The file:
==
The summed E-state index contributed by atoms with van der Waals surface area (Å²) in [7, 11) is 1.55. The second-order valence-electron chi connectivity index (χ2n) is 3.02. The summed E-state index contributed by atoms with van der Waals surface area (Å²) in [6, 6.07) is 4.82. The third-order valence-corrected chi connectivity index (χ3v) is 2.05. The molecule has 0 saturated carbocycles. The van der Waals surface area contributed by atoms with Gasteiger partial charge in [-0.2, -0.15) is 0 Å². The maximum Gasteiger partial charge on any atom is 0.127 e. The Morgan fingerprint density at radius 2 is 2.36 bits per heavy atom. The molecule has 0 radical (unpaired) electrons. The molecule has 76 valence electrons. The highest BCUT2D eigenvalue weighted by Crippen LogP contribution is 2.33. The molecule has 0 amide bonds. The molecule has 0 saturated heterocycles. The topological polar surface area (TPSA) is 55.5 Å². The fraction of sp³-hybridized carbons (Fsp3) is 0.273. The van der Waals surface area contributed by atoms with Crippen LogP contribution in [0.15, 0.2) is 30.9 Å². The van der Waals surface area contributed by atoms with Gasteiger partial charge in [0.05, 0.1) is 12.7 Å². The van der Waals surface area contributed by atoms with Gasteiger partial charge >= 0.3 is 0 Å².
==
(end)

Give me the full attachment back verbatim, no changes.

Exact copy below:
The summed E-state index contributed by atoms with van der Waals surface area (Å²) in [7, 11) is 1.55. The second-order valence-electron chi connectivity index (χ2n) is 3.02. The summed E-state index contributed by atoms with van der Waals surface area (Å²) in [6, 6.07) is 4.82. The third-order valence-corrected chi connectivity index (χ3v) is 2.05. The molecule has 0 saturated carbocycles. The van der Waals surface area contributed by atoms with Gasteiger partial charge in [-0.2, -0.15) is 0 Å². The maximum Gasteiger partial charge on any atom is 0.127 e. The Morgan fingerprint density at radius 2 is 2.36 bits per heavy atom. The molecule has 0 radical (unpaired) electrons. The molecule has 76 valence electrons. The highest BCUT2D eigenvalue weighted by Crippen LogP contribution is 2.33. The molecule has 0 amide bonds. The molecule has 0 saturated heterocycles. The topological polar surface area (TPSA) is 55.5 Å². The fraction of sp³-hybridized carbons (Fsp3) is 0.273. The van der Waals surface area contributed by atoms with Crippen LogP contribution in [0.15, 0.2) is 30.9 Å². The van der Waals surface area contributed by atoms with Gasteiger partial charge in [0.05, 0.1) is 12.7 Å². The van der Waals surface area contributed by atoms with Gasteiger partial charge >= 0.3 is 0 Å².